The leader of my team, Heather Knorr, a senior environmental engineering major, was charged with providing questions for our group reflection and directed our group’s activities.
She described how this alt break trip impacted her through the people she met and the work she did.
“It was an eye-opening experience and I learned immensely from the people in West Virginia, as well as all of my team members,” Knorr said. “I am so grateful for all of the growth and the bonds that will last a lifetime.”
Since this was my first alt-break, I would say that meeting new people and listening to their stories was the best part of the trip.
At our building site, we met up with four youth builders, from SALS, who helped us paint and prime a house that was being remodeled.
Jonathan “Swaff” Swafford was one of the youth builders that we worked with. He is 26 years old and has three children. In between joking and working with Swaff, he would occasionally share more serious parts of his past.
He said that his children’s mother does not live with him and that they have a difficult relationship. Yet, he also shared with us of his love for his children.
“I want my family to grow up knowing they have a father,” Swafford said.
On Wednesday night, SALS had a country singer come and entertain us. His name was Billy Payne and he described his style of as “outlaw country.”
Payne, a native of West Virginia, said he’s been playing music for about 26 or 27 years. He said that his biggest concert was for a Texas internet radio station, in which 6.8 million people heard his music.
He his song-writing process with us.
“You don’t just start writing immediately,” Payne said. “You gotta live it.”
One of my favorite people I met, would be Paul Corbit Brown, a photojournalist that now works for Keeper of the Mountain Foundation (KOMF). KOMF raises awareness about mountain top stripping and how the toxic minerals produced from that affect the environment and also the people living in the area.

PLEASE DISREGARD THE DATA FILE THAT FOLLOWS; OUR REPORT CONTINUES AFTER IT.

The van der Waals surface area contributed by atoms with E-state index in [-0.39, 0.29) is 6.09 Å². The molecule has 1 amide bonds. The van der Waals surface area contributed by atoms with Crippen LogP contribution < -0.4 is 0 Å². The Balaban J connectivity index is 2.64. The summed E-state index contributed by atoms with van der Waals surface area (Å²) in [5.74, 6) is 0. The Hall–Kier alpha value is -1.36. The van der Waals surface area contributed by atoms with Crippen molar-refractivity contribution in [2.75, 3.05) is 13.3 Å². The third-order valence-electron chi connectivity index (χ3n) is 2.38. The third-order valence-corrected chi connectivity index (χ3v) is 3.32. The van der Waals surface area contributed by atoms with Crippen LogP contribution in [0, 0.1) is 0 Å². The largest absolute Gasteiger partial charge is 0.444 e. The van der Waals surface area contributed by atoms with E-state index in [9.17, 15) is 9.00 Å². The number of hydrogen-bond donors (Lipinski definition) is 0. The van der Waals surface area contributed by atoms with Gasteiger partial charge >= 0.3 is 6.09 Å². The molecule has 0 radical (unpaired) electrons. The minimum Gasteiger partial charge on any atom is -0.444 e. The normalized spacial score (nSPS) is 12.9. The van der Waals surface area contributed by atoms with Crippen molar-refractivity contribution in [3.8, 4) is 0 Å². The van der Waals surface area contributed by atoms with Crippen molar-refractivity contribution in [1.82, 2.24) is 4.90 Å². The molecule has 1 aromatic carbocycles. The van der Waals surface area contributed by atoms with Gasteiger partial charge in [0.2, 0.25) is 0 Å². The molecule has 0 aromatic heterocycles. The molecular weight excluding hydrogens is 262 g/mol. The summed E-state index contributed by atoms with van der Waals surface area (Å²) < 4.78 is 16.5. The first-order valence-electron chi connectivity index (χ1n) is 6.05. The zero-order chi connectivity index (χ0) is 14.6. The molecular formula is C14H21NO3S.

He gave each team a string that we could tie on our wrist. He said the reason for the string was to show us that humans are a part of nature, not separate from it.
“We need you to be there to help hold this together,” Brown said. “Many fibers make the rope.”
During the week, we had a daily routine. We had to wake up around 7 a.m. or 8 a.m. and would be doing work for most of the day. There were times I felt uncomfortable, because I was in an environment I’m not used to. But the discomfort went away quickly once I pushed it aside and remember why I decided to take this trip.
As I boarded the coach bus heading back to Storrs, I reflected on the quick week that I spent in West Virginia. I have now acquired knowledge of a new state, of a community that I would never have met before. I have observed another part of America that most don’t get to see and took what I learned home to my own environment. Also, I now have connections with more UConn students instead of it being limited to my usual circle of friends.
In contrast to the first three words I used to describe my impressions of the Oak Hill area, I chose three words that I would use to describe my reflections on this my alt-break: Insightful. Interwoven. Inspiring.
Tama Moni is a campus correspondent for The Daily Campus. She can be reached via email at email@example.com.